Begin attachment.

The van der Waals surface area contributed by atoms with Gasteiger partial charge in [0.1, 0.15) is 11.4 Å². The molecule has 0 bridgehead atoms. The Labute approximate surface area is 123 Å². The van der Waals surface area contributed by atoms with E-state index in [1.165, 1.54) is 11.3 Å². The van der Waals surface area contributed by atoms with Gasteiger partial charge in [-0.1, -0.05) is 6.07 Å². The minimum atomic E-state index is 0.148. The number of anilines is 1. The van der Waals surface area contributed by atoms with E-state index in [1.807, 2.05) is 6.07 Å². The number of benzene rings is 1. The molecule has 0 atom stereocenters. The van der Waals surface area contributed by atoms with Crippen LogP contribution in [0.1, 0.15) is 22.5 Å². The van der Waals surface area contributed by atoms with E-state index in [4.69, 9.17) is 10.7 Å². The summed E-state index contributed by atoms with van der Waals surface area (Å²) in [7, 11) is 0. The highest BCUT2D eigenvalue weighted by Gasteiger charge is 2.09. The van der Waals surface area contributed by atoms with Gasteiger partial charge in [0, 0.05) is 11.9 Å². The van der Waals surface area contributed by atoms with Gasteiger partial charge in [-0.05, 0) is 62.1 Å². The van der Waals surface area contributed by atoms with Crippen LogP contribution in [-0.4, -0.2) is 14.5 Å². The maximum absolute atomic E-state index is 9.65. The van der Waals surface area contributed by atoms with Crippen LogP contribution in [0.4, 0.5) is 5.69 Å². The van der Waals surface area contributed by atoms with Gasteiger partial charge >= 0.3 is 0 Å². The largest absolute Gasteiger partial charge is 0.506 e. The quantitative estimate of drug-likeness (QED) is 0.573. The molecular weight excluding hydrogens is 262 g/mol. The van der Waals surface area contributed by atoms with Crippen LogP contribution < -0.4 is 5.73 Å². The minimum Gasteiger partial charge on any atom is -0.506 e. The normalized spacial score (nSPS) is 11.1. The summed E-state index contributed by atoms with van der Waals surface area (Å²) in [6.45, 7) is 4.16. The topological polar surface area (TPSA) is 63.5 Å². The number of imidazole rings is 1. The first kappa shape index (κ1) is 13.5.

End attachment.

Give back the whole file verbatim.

The van der Waals surface area contributed by atoms with Gasteiger partial charge in [0.1, 0.15) is 11.4 Å². The molecule has 0 bridgehead atoms. The Labute approximate surface area is 123 Å². The van der Waals surface area contributed by atoms with E-state index in [1.165, 1.54) is 11.3 Å². The van der Waals surface area contributed by atoms with Gasteiger partial charge in [-0.1, -0.05) is 6.07 Å². The minimum atomic E-state index is 0.148. The number of anilines is 1. The van der Waals surface area contributed by atoms with E-state index in [1.807, 2.05) is 6.07 Å². The number of benzene rings is 1. The molecule has 0 atom stereocenters. The van der Waals surface area contributed by atoms with Crippen LogP contribution in [0.1, 0.15) is 22.5 Å². The van der Waals surface area contributed by atoms with E-state index in [4.69, 9.17) is 10.7 Å². The summed E-state index contributed by atoms with van der Waals surface area (Å²) in [7, 11) is 0. The highest BCUT2D eigenvalue weighted by Gasteiger charge is 2.09. The van der Waals surface area contributed by atoms with Gasteiger partial charge in [0, 0.05) is 11.9 Å². The van der Waals surface area contributed by atoms with Gasteiger partial charge in [-0.05, 0) is 62.1 Å². The van der Waals surface area contributed by atoms with Crippen LogP contribution in [-0.4, -0.2) is 14.5 Å². The maximum absolute atomic E-state index is 9.65. The van der Waals surface area contributed by atoms with Crippen LogP contribution in [0.4, 0.5) is 5.69 Å². The van der Waals surface area contributed by atoms with Gasteiger partial charge >= 0.3 is 0 Å². The largest absolute Gasteiger partial charge is 0.506 e. The quantitative estimate of drug-likeness (QED) is 0.573. The molecular weight excluding hydrogens is 262 g/mol. The van der Waals surface area contributed by atoms with Crippen LogP contribution < -0.4 is 5.73 Å². The minimum Gasteiger partial charge on any atom is -0.506 e. The normalized spacial score (nSPS) is 11.1. The summed E-state index contributed by atoms with van der Waals surface area (Å²) in [6.45, 7) is 4.16. The topological polar surface area (TPSA) is 63.5 Å². The number of imidazole rings is 1. The first kappa shape index (κ1) is 13.5.